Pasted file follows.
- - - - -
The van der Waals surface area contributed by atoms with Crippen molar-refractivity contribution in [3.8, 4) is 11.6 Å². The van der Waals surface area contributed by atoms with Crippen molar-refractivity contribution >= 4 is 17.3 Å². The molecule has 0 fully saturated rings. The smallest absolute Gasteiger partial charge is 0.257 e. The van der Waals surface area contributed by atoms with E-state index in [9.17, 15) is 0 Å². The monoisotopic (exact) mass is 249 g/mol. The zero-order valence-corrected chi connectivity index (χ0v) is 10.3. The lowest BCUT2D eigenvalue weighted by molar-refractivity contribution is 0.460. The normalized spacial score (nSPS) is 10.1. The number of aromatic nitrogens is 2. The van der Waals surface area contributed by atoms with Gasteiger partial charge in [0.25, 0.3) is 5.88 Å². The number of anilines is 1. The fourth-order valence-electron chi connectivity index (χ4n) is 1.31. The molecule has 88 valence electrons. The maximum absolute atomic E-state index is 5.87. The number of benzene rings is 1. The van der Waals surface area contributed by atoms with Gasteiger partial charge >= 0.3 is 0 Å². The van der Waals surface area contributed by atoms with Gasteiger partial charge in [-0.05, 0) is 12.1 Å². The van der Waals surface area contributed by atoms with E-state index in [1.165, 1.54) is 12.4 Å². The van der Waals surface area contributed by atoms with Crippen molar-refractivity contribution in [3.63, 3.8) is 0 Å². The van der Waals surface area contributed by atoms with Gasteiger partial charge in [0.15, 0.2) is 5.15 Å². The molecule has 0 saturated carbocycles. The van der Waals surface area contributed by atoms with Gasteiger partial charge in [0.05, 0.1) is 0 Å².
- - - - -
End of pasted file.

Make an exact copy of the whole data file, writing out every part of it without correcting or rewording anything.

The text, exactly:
The van der Waals surface area contributed by atoms with Crippen molar-refractivity contribution in [3.8, 4) is 11.6 Å². The van der Waals surface area contributed by atoms with Crippen molar-refractivity contribution >= 4 is 17.3 Å². The molecule has 0 fully saturated rings. The smallest absolute Gasteiger partial charge is 0.257 e. The van der Waals surface area contributed by atoms with E-state index in [9.17, 15) is 0 Å². The monoisotopic (exact) mass is 249 g/mol. The zero-order valence-corrected chi connectivity index (χ0v) is 10.3. The lowest BCUT2D eigenvalue weighted by molar-refractivity contribution is 0.460. The normalized spacial score (nSPS) is 10.1. The number of aromatic nitrogens is 2. The van der Waals surface area contributed by atoms with Gasteiger partial charge in [0.25, 0.3) is 5.88 Å². The number of anilines is 1. The fourth-order valence-electron chi connectivity index (χ4n) is 1.31. The molecule has 88 valence electrons. The maximum absolute atomic E-state index is 5.87. The number of benzene rings is 1. The van der Waals surface area contributed by atoms with Gasteiger partial charge >= 0.3 is 0 Å². The van der Waals surface area contributed by atoms with Gasteiger partial charge in [-0.05, 0) is 12.1 Å². The van der Waals surface area contributed by atoms with E-state index in [1.165, 1.54) is 12.4 Å². The van der Waals surface area contributed by atoms with Crippen molar-refractivity contribution in [3.63, 3.8) is 0 Å². The van der Waals surface area contributed by atoms with Gasteiger partial charge in [0.15, 0.2) is 5.15 Å². The molecule has 0 saturated carbocycles. The van der Waals surface area contributed by atoms with Gasteiger partial charge in [0.05, 0.1) is 0 Å².